In 2011 we witnessed the first fourth-generation cellular networks, based on a technology called ‘long term evolution’ (LTE), deployed in major cities around the world. This infrastructure has been in development for some time, and is able to deliver mobile data at speeds similar to the wired connection found in your home only a year ago. It will be at least two years before this level of wireless coverage is as ubiquitous as today’s 3G networks, but the trend is clear: mobile networks are going to be able to deliver richer media experiences to consumers, meaning increased engagement with web sites and apps. Video content will be a big driver of these richer experiences (it is estimated that 80% of all internet traffic will be video by 2016) and this is one reason that we’re developing a new high-speed mobile video transmission technology designed to handle 3D and HD video content across any format, device and platform. For now, the advice to businesses wishing to deliver rich media experiences on smartphones and tablets is to embrace the H.264 video standard and steer away from Flash video.
Windows Phone and BlackBerry are still in the game
Android and iOS currently dominate the smartphone landscape with around 70% of the market of new smartphone sales between them. It is our view that the platform battle is still a four horse race. Nokia recently gave away 25,000 Lumia 800 Windows Phones to developers and RIM is handing out thousands of BlackBerry PlayBook tablets to developers. We expect Windows Phone to continue to grow in popularity, and we wait with anticipation to see what RIM is able to deliver with version 10 of their BlackBerry OS later this year. Windows Phone and BB10 are both likely to achieve a market share of 10%+ in the coming years, meaning that HTML5 web-apps or hybrid apps are likely to be the most cost effective development approach over the long term. The restrictions around user experience – typically inherent with these lowest common denominator approaches to multi-platform development – are slowly (but not entirely) being negated with advances in 4G networks and cloud services. Whether you choose to support one, two or more platforms, an important aspect for businesses to understand is how user engagement differs between smartphone users and tablet users. Businesses need to consider separately their tablet and smartphone strategies, just as they consider separately their web and mobile strategies.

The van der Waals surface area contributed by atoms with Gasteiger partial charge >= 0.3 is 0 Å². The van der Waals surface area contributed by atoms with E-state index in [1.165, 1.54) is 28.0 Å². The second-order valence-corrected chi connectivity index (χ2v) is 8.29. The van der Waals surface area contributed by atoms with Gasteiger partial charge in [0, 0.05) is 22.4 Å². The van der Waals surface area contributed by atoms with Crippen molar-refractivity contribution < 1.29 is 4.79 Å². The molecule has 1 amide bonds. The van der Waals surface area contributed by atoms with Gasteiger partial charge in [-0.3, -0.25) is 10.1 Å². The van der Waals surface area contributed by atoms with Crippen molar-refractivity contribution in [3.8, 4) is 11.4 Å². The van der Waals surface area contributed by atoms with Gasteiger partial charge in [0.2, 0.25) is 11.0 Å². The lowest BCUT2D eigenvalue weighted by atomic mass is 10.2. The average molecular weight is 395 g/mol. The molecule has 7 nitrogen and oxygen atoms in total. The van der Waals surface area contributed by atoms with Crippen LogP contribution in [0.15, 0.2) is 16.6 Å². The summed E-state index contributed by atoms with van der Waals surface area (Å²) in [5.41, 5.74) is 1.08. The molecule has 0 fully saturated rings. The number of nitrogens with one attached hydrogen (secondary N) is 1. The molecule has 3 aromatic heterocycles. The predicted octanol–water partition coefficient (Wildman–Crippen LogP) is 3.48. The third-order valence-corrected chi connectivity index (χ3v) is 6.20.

Personal media is about more than just mobile
Personal media encompasses the growing range of personal devices from mobile phones to tablets (like the Apple iPad), portable and home gaming consoles and ebook readers like the Kindle – it is about much more than just mobile. This trend was demonstrated by Ford Motor Company at this year’s Mobile World Congress, who took the unusual step of announcing its new Ford B-Max car at the event, in a move designed to showcase the technologically advanced features in the vehicle. Ford’s CEO presented an interesting keynote at the show, discussing how historical driver behaviour, travel patterns, weather information and even the driver’s schedule, could deliver a highly personalised driving experience that can enhance fuel efficiency, safety, time management and driving enjoyment. How do businesses deliver a highly personalised retail experience to their customers? It is important for marketers to understand the differences between a pure mobile strategy and a personal media strategy. The former is about efficiency and access, the latter is about efficiency and access but on top of this we add consumer engagement and satisfaction, unlocked through strategic user experience.